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The Spoofhound Way - Mike Kuwitzky

The Spoofhound Way - Mike Kuwitzky

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Published by Jason Lawrence

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Published by: Jason Lawrence on Nov 28, 2011
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11/28/2011

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By Jason LawrenceAsst. Sports Editor Headline: The Spoofhound Way: Mike Kuwitzky did it his way and landed a spot in theHall of Fame
Sitting on the couch at a quarter to 11 p.m., watching basketball scores roll across the television screen, is not a timewhen most people would expect to hear news of the biggesthonor of their own basketball career.It is fitting, though, that Maryville head boys’ basketballcoach Mike Kuwitzky found out that he had been elected tothe 2011 class of the Missouri Basketball Coaches AssociationHall of Fame in this exact manner.“It’s a huge honor. It means a lot,” Kuwitzky said. “It’ssomething that I’m so proud and appreciative of. It’ssomething I never felt I was worthy or deserving of, it’s notcrossed my mind. I was surprised when I heard about it. It’sstill soaking in.”Kuwitzky knew he wanted to coach early on after strivingduring his youth to make the Lincoln (Neb.) Northeast basketball team.“It had a rich history in sports, but particularly basketball,” Kuwitzky said. “You were raised with your P.E.teachers and your basketball coaches gearing you toward oneday playing for the Rockets.”He made that team and won a state title, only furtheringhis interest in basketball.“My goals were fulfilled as a youth,” Kuwitzky said. “Allthose years spent were rewarded and I just wanted to carry iton, to go into coaching to be in that same kind of atmosphere.”
 
After graduating from the University of Nebraska-Lincoln, and working for former Huskers coach Moe Iba,Kuwitzky was just looking for an opportunity back in 1986.Maryville High School gave him that chance after severalcandidates before him turned down the job.“There were quite a few people that turned it down because they thought that it might not be a place that was idealfor winning at that particular time,” Kuwitzky said. “I’mfortunate and glad now that they did.”It took eight years to get the program competitive at thedistrict and state levels, but 1994 ushered in Kuwitzky’s firstdistrict and sectional title as well as Maryville’s firstappearance in the state Final Four in 35 years.“That was huge in town, that was so exciting,” Kuwitzkysaid. “That probably sticks out as the most memorablemoment, getting to that first Final Four.”He planned to bring some consistency to Maryville andthen move on to bigger jobs and better opportunities, but whenthose offers came, Kuwitzky just could not leave the programthat he had turned around.“I planned to come in, try to build a program, and then Ithought I’d move on,” Kuwitzky said. “I thought I’d move upthe coaching ladder to some bigger schools…I thought thatwas always going to be the process.“That’s not the way it happened. I’ve had some goodopportunities that I’ve turned down over the years to stay…Alot of factors outweighed the opportunities.” Now, here he is, 25 years older and 438 victories later, on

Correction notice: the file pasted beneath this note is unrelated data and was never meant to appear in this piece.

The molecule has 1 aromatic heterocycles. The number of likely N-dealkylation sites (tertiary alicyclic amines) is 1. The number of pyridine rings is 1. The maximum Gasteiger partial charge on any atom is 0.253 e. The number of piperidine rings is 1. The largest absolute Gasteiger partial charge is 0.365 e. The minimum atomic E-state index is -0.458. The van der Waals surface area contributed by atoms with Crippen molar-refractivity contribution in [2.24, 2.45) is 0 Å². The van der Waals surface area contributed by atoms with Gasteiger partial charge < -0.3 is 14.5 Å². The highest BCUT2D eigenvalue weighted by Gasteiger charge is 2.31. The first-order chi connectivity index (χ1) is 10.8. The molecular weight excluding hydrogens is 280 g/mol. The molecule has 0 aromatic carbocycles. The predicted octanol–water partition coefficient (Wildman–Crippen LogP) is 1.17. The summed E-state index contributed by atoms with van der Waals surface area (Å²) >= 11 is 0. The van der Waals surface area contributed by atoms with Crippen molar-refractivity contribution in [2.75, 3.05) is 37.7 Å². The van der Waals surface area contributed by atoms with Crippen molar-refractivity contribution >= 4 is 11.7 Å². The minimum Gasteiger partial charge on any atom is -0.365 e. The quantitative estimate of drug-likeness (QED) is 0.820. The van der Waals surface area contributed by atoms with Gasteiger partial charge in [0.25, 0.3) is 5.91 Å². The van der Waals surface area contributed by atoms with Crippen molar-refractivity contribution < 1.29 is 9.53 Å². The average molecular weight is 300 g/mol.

the verge of being inducted into the Hall of Fame.Savannah head coach Nick Kemerling, along withMaryville Athletic Director Paul Snow, nominated Kuwitzkyafter facing his teams for nine years as the Savage’s coach and playing against Kuwitzky-coached teams during his own highschool years.“There isn’t anyone that knows anything about basketballthat doesn’t respect what Coach Kuwitzky has done here inMaryville,” Kemerling said.The Spoofhounds did it Kuwitzky’s way and never wavered to all the outside input and the changing styles of thegame.“When you get into big games, our style of play works,”Kuwitzky said. “You get down there and people want thatstyle to change, but then they see what we’re doing and thesuccess we have and say ‘Well, I guess it’s not too bad.’“I think that’s what I’m the most proud of, that I’ve beenable to do it my way. I’ll listen to the suggestions, but I’ve stillstayed with my core principles and beliefs.”The ’Hounds run a pressure man-to-man defense and amotion offense based on the systems of Kuwitzky’s highschool coach, Iba, and legendary college coaches JohnWooden and Bob Knight.“The best thing about coaching against Maryville is thatyou know exactly what they’re going to do. They’re not a hardteam to scout,” Kemerling said. “That also tells you what kindof coach he is because you know what they’re going to do, butthere isn’t much you can do about it.”

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